High school students to analyze genetically modified foods at LTU under new grant

SOUTHFIELD—High school students will come to Lawrence Technological University in March to learn how to analyze DNA to detect genetically modified foods under a grant from the American Society of Biochemistry and Molecular Biology.

The grant comes from ASBMB’s Science Outreach and Communication Grant program to Irfana Muqbil, assistant professor of biochemistry in LTU’s College of Arts and Sciences.

Irfana Muqbil. Lawrence Technological University photo.

“I have always had a great interest in outreach, so when I first learned about this grant two years ago, I really wanted to apply for it,” Muqbil said. “It has two components–you have to propose biochemistry related outreach activity, and you have to have a diverse audience.”

To find that audience, Muqbil turned to Jay Jessen, executive director of LTU’s Marburger STEM Center, the university’s clearinghouse for its K-12 STEAM education outreach efforts. And Jessen connected Muqbil with Racquet Up Detroit, a nonprofit organization offering Detroit students after-school activities, ranging from racquet sports to academics.

So, in March, Racquet Up Detroit students will visit Lawrence Tech for three days, learning how to conduct sophisticated DNA analysis laboratory operations and lab safety—and, just as importantly, having discussions about the ethics of genetically modified foods.

The students will choose from among foods popular with young people—cereals, tortilla chips, and the like—isolate the DNA of the plants used to make them, then amplify that DNA using a process called polymerase chain reaction to produce DNA samples suitable for analysis. Then, they’ll use a process called gel electrophoresis to analyze the DNA, and look for markers of genetic modifications in the foods. Finally, they’ll discuss their findings, as well as the controversies surrounding GM foods in the food industry.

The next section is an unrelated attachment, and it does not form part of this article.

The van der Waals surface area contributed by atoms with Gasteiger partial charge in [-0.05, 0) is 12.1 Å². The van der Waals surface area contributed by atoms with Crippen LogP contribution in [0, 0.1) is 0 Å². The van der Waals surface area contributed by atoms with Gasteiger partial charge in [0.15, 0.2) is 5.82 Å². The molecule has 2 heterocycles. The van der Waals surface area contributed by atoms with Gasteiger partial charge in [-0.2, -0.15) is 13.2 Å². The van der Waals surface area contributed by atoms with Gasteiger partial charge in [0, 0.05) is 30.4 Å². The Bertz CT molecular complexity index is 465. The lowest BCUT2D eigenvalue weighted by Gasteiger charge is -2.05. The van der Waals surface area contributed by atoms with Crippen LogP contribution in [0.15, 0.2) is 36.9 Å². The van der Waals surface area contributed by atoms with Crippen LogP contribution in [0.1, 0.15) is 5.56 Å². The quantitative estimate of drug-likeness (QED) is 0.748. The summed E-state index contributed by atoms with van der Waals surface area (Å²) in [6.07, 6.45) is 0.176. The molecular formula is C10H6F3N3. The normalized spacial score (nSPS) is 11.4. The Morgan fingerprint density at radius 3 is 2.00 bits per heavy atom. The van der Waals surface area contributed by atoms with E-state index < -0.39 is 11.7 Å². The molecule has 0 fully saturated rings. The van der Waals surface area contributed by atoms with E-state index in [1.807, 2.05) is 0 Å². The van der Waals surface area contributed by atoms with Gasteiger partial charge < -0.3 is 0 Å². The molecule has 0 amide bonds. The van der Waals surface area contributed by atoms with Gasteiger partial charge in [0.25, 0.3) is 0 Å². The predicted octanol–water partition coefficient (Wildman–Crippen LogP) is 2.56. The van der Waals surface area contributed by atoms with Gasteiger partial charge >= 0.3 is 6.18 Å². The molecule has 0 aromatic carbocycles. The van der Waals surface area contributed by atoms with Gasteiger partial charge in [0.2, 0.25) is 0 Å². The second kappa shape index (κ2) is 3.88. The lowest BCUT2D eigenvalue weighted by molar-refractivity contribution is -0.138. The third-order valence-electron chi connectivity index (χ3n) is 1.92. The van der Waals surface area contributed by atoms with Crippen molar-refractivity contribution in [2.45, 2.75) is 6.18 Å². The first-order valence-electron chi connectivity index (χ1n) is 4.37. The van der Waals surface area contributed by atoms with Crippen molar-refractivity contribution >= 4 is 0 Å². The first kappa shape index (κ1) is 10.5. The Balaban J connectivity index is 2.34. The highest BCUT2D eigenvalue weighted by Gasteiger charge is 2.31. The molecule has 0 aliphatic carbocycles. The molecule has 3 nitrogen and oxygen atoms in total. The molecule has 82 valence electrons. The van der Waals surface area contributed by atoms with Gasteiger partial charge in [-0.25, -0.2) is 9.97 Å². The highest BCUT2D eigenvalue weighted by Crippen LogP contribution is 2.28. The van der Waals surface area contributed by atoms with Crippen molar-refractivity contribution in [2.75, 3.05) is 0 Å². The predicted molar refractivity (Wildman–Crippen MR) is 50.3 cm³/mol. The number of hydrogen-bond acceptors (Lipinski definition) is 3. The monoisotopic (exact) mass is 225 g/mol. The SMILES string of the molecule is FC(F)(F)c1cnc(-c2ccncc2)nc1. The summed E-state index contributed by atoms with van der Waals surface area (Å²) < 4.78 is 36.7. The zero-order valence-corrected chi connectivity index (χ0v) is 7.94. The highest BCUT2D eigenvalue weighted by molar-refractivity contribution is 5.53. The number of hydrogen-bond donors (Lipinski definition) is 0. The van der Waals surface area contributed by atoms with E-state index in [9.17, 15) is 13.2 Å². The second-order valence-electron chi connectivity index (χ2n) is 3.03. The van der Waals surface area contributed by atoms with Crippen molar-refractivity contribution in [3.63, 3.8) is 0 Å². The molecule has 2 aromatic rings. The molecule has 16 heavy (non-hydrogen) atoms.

Said Jessen: “This is a really cool project, not just because we are giving them a chance to do this awesome hands-on activity, but the conversations afterward will bring in the social-emotional component of education as well.”

Joey Goddeeris, graduate success coordinator at Racquet Up Sports, said the organization was founded 13 years ago with a group of fifth graders at two schools in northwest Detroit. Today, it serves 140 students and has its own building on West Outer Drive, providing after-school and summer academic programs—as well as competitive squash. (In fact, its teams competed at a national tournament in Philadelphia last weekend.) Goddeeris said Racquet Up has forged a deep relationship with Lawrence Tech in recent years, sending students to LTU for campus visits and activities. “We’re finding many ways to partner with LTU and let our students experience college and scientific discoveries,” Goddeeris said.

Muqbil and Jessen said they hope the program will become a recurring offering of LTU’s K-12 STEM education outreach efforts.

Shannon Timmons, chair of LTU’s Department of Natural Sciences, said the department fully supports this outreach effort. “This grant-funded outreach program aligns well with the department’s goal of engaging K-12 students in exciting hands-on science activities to help inspire the next generation of STEM professionals,” Timmons said.

Muqbil joined LTU in the Fall 2021 semester after postdoctoral research at Wayne State University and teaching at the University of Detroit Mercy and the University of Michigan-Dearborn. She earned Master of Science and PhD degrees in biochemistry from Aligarh Muslim University in Aligarh, India. Jessen joined LTU in August 2021 as assistant director of the Marburger STEM Center and became its director in January 2023. He earned a Bachelor of Science in geography and environmental studies from Western Michigan University and a Master of Education from Wayne State University.

Lawrence Technological University is one of only 13 private, technological, comprehensive doctoral universities in the United States. Located in Southfield, Mich., LTU was founded in 1932 and offers more than 100 programs through its Colleges of Architecture and Design, Arts and Sciences, Business and Information Technology, Engineering, and Health Sciences, as well as Specs@LTU as part of its growing Center for Professional Development. PayScale lists Lawrence Tech among the nation’s top 11 percent of universities for alumni salaries. Forbes and The Wall Street Journal rank LTU among the nation’s top 10 percent. U.S. News and World Report list it in the top tier of the best Midwest colleges. Students benefit from small class sizes and a real-world, hands-on, “theory and practice” education with an emphasis on leadership. Activities on Lawrence Tech’s 107-acre campus include more than 60 student organizations and NAIA varsity sports.

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